Almost nothing is bipartisan in US politics today – except confronting China. Despite the very different styles and worldviews of Donald Trump and leading Democrats, Washington’s conventional wisdom has rapidly converged with on the threat of its superpower rival. This competition will play out in world trade, energy, maritime East Asia and, perhaps, the Gulf. Regardless of who wins in America’s November elections, it is almost inevitable that tension will ratchet up in Washington as China senses the moment, and attempts to take its opportunity, to overtake the United States.
Of course, the Chinese economy currently is in no great shape. It was already slowing before the coronavirus crisis, with the trade-war headwinds, a falling working-age population and a massive accumulation of corporate debt. It will further suffer from the slump in its main customers: 20 percent of its exports last year went to North America, 20 percent to Europe, 10 percent to oil exporters. On the other hand, America’s dreams of “energy dominance” have evaporated with the fall in energy prices. It is in any case not clear why the US ever wanted to beef up its role as a supplier of raw materials – oil, gas and soybeans – in a contest over the high-tech future.
Against such somber realities, the Trump administration has been spoiling for a fight to distract November’s voters from the White House’s failing performance during the coronavirus pandemic. China holds about $1.1 trillion of US government debt and American officials have reportedly discussed cancelling part of it as reparation for pandemic damage; so what has been considered the world’s safest financial instrument would immediately become one of its most risky, open now to political interference just like any third world bond. The dollar’s dominance would be immediately undermined.
Other officials posit seizing Chinese assets, as though the US itself has no overseas assets of its own and has never committed offences. Attempts to sanction Chinese firms would make it imperative for Beijing to develop a financial architecture that is not reliant on the US (which, incidentally, would mean the effective end of sanctions against Iran and other states).
America’s demonization of China and Beijing’s attempt to usurp America’s global leadership raise the specter of globalized chaos in a manner never before possible to anticipate. Superpower confrontation, a weakening of global trade and economic connections, democratic retreat from Washington to Budapest to Ankara, greater poverty and food insecurity and the growing reality of climate damage all make up a recipe for state breakdown and proxy wars in vulnerable countries.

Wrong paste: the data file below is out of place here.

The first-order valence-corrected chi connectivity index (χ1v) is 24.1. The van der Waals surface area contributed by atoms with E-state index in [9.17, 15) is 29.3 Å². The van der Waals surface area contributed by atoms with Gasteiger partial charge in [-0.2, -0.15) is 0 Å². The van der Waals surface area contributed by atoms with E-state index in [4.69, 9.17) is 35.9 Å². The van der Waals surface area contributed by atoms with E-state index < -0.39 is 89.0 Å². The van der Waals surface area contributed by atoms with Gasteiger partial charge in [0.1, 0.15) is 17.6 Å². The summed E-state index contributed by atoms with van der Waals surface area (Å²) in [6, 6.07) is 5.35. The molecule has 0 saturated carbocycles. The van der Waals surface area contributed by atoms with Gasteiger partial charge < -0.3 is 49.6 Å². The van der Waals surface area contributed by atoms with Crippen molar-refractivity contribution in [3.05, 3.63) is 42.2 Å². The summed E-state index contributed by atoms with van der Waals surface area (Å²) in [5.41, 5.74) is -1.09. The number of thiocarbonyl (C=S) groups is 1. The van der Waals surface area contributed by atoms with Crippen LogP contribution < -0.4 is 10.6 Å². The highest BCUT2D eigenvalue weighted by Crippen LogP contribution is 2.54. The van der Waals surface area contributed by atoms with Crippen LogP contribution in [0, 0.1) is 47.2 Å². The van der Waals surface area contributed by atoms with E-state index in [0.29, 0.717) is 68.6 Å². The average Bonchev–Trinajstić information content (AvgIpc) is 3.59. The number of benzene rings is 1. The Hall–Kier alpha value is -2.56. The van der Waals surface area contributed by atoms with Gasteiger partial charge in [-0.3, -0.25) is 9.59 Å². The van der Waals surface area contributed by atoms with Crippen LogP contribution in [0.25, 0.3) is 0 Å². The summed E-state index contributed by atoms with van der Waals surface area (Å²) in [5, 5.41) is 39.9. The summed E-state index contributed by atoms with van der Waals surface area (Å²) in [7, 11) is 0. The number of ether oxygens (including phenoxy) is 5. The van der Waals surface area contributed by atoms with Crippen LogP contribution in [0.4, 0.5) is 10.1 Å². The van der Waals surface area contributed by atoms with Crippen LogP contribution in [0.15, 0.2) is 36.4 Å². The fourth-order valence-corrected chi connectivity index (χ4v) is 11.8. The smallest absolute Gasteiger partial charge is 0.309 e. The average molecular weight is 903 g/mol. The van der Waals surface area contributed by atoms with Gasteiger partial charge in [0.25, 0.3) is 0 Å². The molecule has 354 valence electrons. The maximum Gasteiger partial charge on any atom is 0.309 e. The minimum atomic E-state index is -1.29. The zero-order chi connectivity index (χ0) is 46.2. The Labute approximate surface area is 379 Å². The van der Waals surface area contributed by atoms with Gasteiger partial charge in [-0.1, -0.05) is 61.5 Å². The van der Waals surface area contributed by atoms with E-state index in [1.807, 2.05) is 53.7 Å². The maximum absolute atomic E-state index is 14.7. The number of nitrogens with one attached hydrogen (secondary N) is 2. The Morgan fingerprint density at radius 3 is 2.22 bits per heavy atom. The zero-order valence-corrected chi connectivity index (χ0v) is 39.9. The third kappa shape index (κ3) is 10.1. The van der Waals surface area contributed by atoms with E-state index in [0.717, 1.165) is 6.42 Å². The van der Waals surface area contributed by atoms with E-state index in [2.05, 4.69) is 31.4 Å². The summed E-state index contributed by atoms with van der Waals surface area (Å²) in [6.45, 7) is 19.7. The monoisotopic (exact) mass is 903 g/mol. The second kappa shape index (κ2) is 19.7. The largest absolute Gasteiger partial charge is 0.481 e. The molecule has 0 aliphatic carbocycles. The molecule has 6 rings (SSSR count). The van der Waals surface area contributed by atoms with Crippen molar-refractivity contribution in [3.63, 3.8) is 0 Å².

American military power across the Middle East has been understood to be about protecting its oil and gas supplies and those of its increasingly disillusioned allies against threats including, firstly, the old Soviet Union, then Saddam Hussein, Iran and terrorist groups. Yet the presence of the Fifth Fleet in Bahrain also is a powerful threat to China, a reminder that the US controls the source of 45 percent of its oil imports and 16 percent of its liquefied natural gas.
For its part, China has carried out some anti-piracy operations from its base in Djibouti at the southern gates of the Red Sea and has built up Gwadar port in Pakistan, near the Strait of Hormuz. The Chinese military is not (yet) present in Gwadar, and it did not participate in either the US-led or European naval missions in the Gulf. Nor did it mount an independent patrol as Japan, India and South Korea did, following a string of attacks on shipping last year which were blamed on Iran. But as Chinese interests and investments in the Gulf mount, littoral countries may come under growing pressure to choose sides.
Two pipelines – Russia’s East Siberian Pacific Ocean pipeline for oil and the Power of Siberia pipeline for gas –are key parts of diversifying Moscow’s exports away from the mature European market. These, along with routes from central Asia, are also a key insurance policy for China against interruptions to sea-lanes. Clearly, China has been thinking strategically and for the long-term.
In point of fact, China’s main response to its hydrocarbon vulnerability has been to seek to dominate the energy industries of the future: solar panels, batteries, electric cars, rare-earth minerals and ultra-high-voltage grids. These are also sources of future economic and environmental advantage.
Curiously, it has also stepped up investment in its own oil production, despite high and probably uncommercial costs. In reality, the hydrocarbon potential of the South China Sea is exaggerated. Yet China has intensified harassment of seismic survey ships and rigs operating within the exclusive economic zones of Malaysia and Vietnam, even threatening projects led by the oil champions of the US and Russia, ExxonMobil and Rosneft.
Beijing’s goals here are probably more about control of the sea-lanes and strategic islets than the subsurface resources. This is thus a direct challenge to America’s insistence on free navigation rights in the area.
An administration led by Joe Biden would be more careful, strategic, competent and multilateral in challenging the rise of China. But domestic politics and the reality of a rising power confronting the incumbent make the pressure for a harder line from both sides near-irresistible. If not diverted, this trend is ominous for the world’s politics, energy supply, economy and environment.
Robin M. Mills is CEO of Qamar Energy, and author of “The Myth of the Oil Crisis.”